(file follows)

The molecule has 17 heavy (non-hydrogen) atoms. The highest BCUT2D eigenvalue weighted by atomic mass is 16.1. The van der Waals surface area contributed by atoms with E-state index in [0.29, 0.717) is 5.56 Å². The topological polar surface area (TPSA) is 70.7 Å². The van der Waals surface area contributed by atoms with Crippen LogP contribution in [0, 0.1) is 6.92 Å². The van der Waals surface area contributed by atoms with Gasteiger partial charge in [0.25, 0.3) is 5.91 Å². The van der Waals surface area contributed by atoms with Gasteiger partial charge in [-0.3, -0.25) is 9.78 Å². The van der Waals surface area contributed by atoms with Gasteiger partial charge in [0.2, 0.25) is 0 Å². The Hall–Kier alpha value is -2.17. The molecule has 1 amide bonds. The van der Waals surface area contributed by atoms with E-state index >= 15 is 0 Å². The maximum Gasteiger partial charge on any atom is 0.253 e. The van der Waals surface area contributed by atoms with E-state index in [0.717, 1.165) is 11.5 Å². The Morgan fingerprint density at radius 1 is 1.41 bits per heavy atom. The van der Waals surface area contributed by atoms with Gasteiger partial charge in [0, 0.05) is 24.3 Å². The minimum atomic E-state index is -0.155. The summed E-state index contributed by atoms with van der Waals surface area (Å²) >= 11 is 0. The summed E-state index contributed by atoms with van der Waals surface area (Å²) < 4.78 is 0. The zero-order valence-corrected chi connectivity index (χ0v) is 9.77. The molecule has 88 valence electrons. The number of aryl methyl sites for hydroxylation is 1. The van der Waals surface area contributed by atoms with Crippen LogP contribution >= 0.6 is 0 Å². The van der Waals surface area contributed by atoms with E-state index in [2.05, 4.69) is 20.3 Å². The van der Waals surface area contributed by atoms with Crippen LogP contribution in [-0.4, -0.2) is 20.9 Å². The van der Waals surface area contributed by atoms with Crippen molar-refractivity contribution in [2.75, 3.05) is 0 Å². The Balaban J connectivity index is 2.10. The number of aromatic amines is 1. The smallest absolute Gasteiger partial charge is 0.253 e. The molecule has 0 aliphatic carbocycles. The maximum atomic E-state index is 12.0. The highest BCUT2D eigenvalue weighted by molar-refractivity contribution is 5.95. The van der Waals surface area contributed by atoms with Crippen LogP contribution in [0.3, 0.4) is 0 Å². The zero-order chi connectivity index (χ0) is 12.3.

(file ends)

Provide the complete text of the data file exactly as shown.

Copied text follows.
The molecule has 17 heavy (non-hydrogen) atoms. The highest BCUT2D eigenvalue weighted by atomic mass is 16.1. The van der Waals surface area contributed by atoms with E-state index in [0.29, 0.717) is 5.56 Å². The topological polar surface area (TPSA) is 70.7 Å². The van der Waals surface area contributed by atoms with Crippen LogP contribution in [0, 0.1) is 6.92 Å². The van der Waals surface area contributed by atoms with Gasteiger partial charge in [0.25, 0.3) is 5.91 Å². The van der Waals surface area contributed by atoms with Gasteiger partial charge in [-0.3, -0.25) is 9.78 Å². The van der Waals surface area contributed by atoms with Gasteiger partial charge in [0.2, 0.25) is 0 Å². The Hall–Kier alpha value is -2.17. The molecule has 1 amide bonds. The van der Waals surface area contributed by atoms with E-state index >= 15 is 0 Å². The maximum Gasteiger partial charge on any atom is 0.253 e. The van der Waals surface area contributed by atoms with E-state index in [0.717, 1.165) is 11.5 Å². The Morgan fingerprint density at radius 1 is 1.41 bits per heavy atom. The van der Waals surface area contributed by atoms with Gasteiger partial charge in [0, 0.05) is 24.3 Å². The minimum atomic E-state index is -0.155. The summed E-state index contributed by atoms with van der Waals surface area (Å²) >= 11 is 0. The summed E-state index contributed by atoms with van der Waals surface area (Å²) < 4.78 is 0. The zero-order valence-corrected chi connectivity index (χ0v) is 9.77. The molecule has 88 valence electrons. The number of aryl methyl sites for hydroxylation is 1. The van der Waals surface area contributed by atoms with Crippen LogP contribution >= 0.6 is 0 Å². The van der Waals surface area contributed by atoms with E-state index in [2.05, 4.69) is 20.3 Å². The van der Waals surface area contributed by atoms with Crippen LogP contribution in [-0.4, -0.2) is 20.9 Å². The van der Waals surface area contributed by atoms with Crippen molar-refractivity contribution in [2.75, 3.05) is 0 Å². The Balaban J connectivity index is 2.10. The number of aromatic amines is 1. The smallest absolute Gasteiger partial charge is 0.253 e. The molecule has 0 aliphatic carbocycles. The maximum atomic E-state index is 12.0. The highest BCUT2D eigenvalue weighted by molar-refractivity contribution is 5.95. The van der Waals surface area contributed by atoms with Crippen LogP contribution in [0.3, 0.4) is 0 Å². The zero-order chi connectivity index (χ0) is 12.3.